Alumni Stories: Meet Jen

Jen Kadragich

Graduation Year & Degree: 2015 BFA 

Major: Graphic Design

Minor(s): CLOSE to photography, but no cigar

Marywood Clubs & Activities: CMYKlub, Zeta Phi Delta, Delta Epsilon Sigma

Current Occupation: Creative Strategist + Art Director

How long at current job: 2+ years

Personal Website:


What was your favorite part about studying art at Marywood? I loved the holistic approach Marywood took in teaching the arts. Having a fine art based foundational year helped me really understand the importance of design principles and thinking before I ever even set foot into an actual design course. I also appreciated the small class size, which created an enriching environment for someone as self-conscious as college-aged-Jen. Being able to develop relationships with both my professors and classmates over the years was tremendously valuable.

How did your art education at Marywood help your career? Taking classes that touched on a variety of design verticals really encouraged me to figure out where my strengths and passions lied. This dabbling not only helped me navigate the early days of my career, but also prepared me for the breadth of my first job — which included branding, packaging, web, social media, and environmental design.

What attracted you to this career path? My love affair with graphic design started as a kid. I distinctly remember a career day-style Girl Scouts project in which I had to do a mini report on a job I thought I might like to pursue in the future. I, of course, had no idea what graphic design was at age 8 or so, but mentioned to my mom that I had noticed the way magazines were laid out — how cut-up makeup samples, swatches, imagery, etc. could make the page look cool. Think I have to credit my mom with informing me that creating those glossy magazine layouts was a graphic designer’s job. I was hooked, presented my project with a ‘what is graphic design’ early web printout…and the rest is history!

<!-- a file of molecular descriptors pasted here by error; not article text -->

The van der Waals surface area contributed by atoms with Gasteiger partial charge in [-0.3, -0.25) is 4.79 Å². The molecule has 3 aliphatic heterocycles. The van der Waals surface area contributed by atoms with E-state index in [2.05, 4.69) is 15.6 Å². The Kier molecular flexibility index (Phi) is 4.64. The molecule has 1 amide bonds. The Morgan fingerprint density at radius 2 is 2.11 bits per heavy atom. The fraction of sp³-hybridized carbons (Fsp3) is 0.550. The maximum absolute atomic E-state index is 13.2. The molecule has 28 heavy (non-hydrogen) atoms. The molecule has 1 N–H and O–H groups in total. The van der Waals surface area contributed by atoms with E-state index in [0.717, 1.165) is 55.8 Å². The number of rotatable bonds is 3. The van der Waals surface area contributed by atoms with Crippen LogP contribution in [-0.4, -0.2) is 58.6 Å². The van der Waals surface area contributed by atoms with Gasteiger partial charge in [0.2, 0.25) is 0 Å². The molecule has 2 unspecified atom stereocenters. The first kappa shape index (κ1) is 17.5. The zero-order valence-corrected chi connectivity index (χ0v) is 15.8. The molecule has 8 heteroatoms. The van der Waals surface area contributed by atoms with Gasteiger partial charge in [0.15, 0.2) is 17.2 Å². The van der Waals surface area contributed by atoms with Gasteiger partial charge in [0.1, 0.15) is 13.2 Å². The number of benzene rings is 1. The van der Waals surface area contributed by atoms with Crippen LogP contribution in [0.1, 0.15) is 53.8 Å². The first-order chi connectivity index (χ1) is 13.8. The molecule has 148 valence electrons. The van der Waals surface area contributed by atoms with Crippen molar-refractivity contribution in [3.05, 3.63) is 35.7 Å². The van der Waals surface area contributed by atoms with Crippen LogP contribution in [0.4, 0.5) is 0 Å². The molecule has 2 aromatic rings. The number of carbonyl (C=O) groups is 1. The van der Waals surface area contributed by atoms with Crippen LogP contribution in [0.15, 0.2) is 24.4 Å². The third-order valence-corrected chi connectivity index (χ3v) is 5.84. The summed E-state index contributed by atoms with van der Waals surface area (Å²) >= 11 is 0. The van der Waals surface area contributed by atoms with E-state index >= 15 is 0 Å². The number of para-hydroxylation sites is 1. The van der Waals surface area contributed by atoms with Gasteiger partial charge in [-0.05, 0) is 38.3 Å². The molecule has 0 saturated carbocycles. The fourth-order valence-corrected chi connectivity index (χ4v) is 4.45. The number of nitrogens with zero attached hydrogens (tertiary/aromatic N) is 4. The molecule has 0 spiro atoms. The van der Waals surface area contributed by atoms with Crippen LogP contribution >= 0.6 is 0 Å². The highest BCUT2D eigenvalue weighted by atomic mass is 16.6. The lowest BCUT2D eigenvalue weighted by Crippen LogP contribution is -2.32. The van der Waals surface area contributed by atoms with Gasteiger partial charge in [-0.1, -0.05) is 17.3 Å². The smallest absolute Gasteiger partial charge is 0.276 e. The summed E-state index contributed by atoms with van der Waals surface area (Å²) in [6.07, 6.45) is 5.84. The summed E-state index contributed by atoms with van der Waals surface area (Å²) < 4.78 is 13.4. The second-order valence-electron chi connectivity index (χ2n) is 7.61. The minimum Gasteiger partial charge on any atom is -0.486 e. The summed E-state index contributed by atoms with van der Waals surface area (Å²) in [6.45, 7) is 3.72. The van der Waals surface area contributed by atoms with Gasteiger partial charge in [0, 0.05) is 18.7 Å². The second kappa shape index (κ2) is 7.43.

Did your career path match your vision of a career path? What’s different? Not at all! Even as my passion for design grew and shifted over the years, I always thought I’d end up in the editorial world. After almost two years doing a little bit of everything at a small design and advertising agency, I accidentally ended up creating a bunch of Photoshop mockups of retail environments for a client. That’s when I became completely enamored with the possibilities of designing physical spaces. I came to understand that ‘experiential marketing’ was a fancy term for just that. I landed a job at an experiential agency and was introduced to a whole new world, one which somehow sent me even deeper down the rabbit hole into creative concepting and strategy. Both 8-year-old and 18-year-old Jen never saw it coming.